Should APFS Be Used on All Disk Types?

Is your disk a good candidate for APFS?

Disk Utility and APFS file system

Coyote Moon, Inc.

APFS (Apple File System) is a new file system optimized for SSDs (Solid-State Drives) and Flash devices such as USB thumb drives. And although it is geared towards the physical characteristics unique to flash-based storage, it is also being targeted as a universal file system replacement for any storage device.

APFS is used on all Apple operating systems including watchOS, tvOS, iOS, and macOS. While most of the Apple operating systems use only solid-state storage systems, the macOS is capable of being used with just about any storage system, including optical discs, USB thumb drives, solid state drives, and platter-based hard drives.

It's the versatility of the macOS and all of the storage system options available to it that has us asking this question: Should APFS be used on all of the disk types supported by the macOS?

Which Types of Disks Are Best Suited for Use With APFS?

Since APFS was originally designed for use with SSDs and flash-based storage it would seem obvious that the new file system would be right at home on these newest and fastest storage systems. For the most part, you would be correct, but there are specific usages that can make APFS a poor choice, or at least a less than optimal choice as the file system to use.

Let's take a look how suitable APFS is for common disk types and usage.

APFS on Solid State Drives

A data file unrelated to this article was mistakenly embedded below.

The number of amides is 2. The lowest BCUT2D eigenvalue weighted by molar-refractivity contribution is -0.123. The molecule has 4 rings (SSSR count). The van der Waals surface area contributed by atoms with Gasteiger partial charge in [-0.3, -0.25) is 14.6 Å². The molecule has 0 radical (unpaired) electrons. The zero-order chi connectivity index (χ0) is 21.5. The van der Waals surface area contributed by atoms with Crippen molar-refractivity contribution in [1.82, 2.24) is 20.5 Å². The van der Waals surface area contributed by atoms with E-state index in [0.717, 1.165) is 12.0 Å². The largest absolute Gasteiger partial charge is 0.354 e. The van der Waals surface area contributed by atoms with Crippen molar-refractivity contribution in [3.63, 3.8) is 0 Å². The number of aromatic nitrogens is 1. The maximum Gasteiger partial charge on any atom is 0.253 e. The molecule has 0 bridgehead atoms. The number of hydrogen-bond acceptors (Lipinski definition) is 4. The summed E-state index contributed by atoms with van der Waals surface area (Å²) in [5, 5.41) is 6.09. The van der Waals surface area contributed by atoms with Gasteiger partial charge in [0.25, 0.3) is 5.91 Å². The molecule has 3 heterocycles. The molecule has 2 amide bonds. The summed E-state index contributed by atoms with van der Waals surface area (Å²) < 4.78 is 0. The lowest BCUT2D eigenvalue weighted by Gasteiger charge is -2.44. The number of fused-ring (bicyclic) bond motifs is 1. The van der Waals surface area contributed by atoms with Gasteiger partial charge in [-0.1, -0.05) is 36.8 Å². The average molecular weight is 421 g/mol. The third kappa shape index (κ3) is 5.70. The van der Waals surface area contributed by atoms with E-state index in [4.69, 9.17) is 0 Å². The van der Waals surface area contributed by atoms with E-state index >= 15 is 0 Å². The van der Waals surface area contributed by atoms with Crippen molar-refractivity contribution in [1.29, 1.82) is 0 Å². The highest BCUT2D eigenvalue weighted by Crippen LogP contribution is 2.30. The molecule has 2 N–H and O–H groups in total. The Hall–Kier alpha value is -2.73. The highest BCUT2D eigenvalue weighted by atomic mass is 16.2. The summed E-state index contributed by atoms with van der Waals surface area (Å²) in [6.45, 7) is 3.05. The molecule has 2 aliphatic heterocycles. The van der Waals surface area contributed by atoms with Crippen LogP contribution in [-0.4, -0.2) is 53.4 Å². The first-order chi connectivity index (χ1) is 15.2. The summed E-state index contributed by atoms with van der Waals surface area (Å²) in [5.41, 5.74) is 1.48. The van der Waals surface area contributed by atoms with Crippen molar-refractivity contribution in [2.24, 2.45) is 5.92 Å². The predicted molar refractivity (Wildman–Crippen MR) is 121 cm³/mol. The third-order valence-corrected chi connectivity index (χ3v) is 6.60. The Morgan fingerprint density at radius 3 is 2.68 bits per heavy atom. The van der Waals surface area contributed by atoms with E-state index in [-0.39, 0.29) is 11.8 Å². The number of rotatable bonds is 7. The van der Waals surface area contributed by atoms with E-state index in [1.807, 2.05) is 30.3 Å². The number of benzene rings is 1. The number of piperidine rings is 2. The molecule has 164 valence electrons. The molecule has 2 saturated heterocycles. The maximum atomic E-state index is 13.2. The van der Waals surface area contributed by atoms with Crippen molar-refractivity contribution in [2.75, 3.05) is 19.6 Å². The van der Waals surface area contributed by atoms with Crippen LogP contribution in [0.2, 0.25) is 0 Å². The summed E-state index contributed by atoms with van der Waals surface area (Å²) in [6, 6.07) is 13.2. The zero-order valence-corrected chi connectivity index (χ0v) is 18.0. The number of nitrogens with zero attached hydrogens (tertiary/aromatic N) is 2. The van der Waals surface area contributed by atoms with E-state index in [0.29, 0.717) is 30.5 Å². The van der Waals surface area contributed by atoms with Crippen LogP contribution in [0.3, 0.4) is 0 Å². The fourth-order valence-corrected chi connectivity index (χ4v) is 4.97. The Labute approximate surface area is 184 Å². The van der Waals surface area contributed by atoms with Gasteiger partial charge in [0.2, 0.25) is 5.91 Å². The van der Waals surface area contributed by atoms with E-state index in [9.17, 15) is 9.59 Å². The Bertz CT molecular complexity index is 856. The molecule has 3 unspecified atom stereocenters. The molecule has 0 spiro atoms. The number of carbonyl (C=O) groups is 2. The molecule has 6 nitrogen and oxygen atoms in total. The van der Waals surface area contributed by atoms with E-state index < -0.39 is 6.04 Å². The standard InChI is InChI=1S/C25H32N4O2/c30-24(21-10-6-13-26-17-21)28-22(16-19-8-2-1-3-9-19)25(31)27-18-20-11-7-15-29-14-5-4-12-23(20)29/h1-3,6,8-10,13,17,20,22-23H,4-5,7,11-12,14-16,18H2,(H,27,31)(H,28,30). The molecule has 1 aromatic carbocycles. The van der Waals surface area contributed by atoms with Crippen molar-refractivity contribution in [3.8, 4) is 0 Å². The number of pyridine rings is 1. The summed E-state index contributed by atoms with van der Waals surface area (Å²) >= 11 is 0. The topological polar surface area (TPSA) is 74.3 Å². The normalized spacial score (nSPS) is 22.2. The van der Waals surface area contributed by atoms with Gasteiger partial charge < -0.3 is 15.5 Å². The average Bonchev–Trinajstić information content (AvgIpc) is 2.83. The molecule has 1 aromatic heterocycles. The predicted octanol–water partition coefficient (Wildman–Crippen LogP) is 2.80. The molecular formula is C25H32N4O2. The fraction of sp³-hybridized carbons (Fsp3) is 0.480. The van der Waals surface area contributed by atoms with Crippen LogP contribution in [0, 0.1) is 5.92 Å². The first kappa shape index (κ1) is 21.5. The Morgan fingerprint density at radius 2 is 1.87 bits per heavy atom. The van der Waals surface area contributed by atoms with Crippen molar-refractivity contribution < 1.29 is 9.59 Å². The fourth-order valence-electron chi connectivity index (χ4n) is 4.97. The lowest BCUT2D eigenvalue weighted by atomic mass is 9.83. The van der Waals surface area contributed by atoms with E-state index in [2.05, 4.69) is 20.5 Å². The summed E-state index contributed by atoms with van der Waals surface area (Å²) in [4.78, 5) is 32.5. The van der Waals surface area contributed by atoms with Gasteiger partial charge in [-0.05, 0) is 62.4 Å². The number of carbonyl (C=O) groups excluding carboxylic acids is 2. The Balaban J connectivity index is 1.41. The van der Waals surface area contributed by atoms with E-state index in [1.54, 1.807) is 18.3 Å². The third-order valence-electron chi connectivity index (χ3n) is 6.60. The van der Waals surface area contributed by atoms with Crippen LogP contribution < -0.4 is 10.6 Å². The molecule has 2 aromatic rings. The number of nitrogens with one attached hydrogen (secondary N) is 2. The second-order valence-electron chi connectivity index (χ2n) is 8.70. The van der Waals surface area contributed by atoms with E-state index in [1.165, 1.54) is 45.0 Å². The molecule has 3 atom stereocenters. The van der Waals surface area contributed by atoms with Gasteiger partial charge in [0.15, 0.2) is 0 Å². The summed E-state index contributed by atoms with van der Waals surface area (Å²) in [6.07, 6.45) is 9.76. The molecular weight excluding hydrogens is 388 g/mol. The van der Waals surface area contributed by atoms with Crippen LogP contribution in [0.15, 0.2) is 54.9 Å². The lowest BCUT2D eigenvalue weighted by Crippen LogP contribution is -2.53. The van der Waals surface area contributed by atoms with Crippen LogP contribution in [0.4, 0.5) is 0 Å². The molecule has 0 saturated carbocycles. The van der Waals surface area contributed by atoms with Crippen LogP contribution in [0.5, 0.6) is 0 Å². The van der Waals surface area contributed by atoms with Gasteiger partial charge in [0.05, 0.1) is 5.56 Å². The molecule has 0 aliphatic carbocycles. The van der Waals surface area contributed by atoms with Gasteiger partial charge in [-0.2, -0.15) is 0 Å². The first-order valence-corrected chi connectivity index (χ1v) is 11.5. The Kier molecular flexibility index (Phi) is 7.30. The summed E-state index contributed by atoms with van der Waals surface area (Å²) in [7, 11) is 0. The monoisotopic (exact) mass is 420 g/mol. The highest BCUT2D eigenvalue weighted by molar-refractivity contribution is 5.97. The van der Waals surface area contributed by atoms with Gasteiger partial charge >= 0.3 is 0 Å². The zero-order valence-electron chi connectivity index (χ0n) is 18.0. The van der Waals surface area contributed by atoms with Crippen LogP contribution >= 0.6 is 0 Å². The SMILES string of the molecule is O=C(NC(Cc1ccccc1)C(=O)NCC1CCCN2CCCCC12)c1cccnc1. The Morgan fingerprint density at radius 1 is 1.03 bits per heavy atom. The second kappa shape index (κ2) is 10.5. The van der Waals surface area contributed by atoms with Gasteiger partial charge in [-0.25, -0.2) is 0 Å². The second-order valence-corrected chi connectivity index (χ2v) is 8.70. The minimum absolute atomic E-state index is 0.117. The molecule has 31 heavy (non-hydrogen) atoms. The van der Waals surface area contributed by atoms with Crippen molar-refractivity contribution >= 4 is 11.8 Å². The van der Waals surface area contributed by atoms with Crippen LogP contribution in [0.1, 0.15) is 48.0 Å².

• Yes – APFS on solid-state drives brings out the best features of the new file system.

Starting with macOS High Sierra, SSDs used as startup drives are converted automatically to APFS when the OS is upgraded. This is true of internal SSDs, and external SSDs connected via Thunderbolt. USB based external SSDs are not automatically converted, though you can manually convert them to APFS if you wish.

APFS is optimized for solid-state drives and flash-based storage systems such as USB thumb drives. In testing, APFS showed improved performance as well as gains in efficiencies of storage leading to more free space being available. The storage space gains come from features built-in to APFS including:

  • Clones that are created almost instantaneously without taking up any significant additional storage space.
  • Space Sharing allows multiple volumes to share the free space within an APFS container.
  • Copy-on-Write that allows data structures to be shared when no changes are present.
  • Sparse Files a more efficient way to manage free space.

APFS speed gains with solid-state drives are seen not only in boot time, which has shown dramatic improvement but also with file copying, which thanks to cloning can be unrealistically fast.

APFS on Fusion Drives

  • No – Fusion drives are not a candidate for upgrading to the APFS system.

It seemed the original intent of APFS was to work seamlessly with both hard drives and SSDs. During the initial beta versions of macOS High Sierra, APFS was available to install on SSDs, hard drives, and on Apple's tiered storage solution, the Fusion drive a combination of a small but very fast SSD along with a large but slow hard drive.

Fusion drive performance and reliability with APFS seemed to come into question during the betas of macOS High Sierra and when the operating system was publicly released support for APFS on Fusion drives was pulled, and the operating systems disk utility was modified to prevent Fusion drives from being converted to APFS format.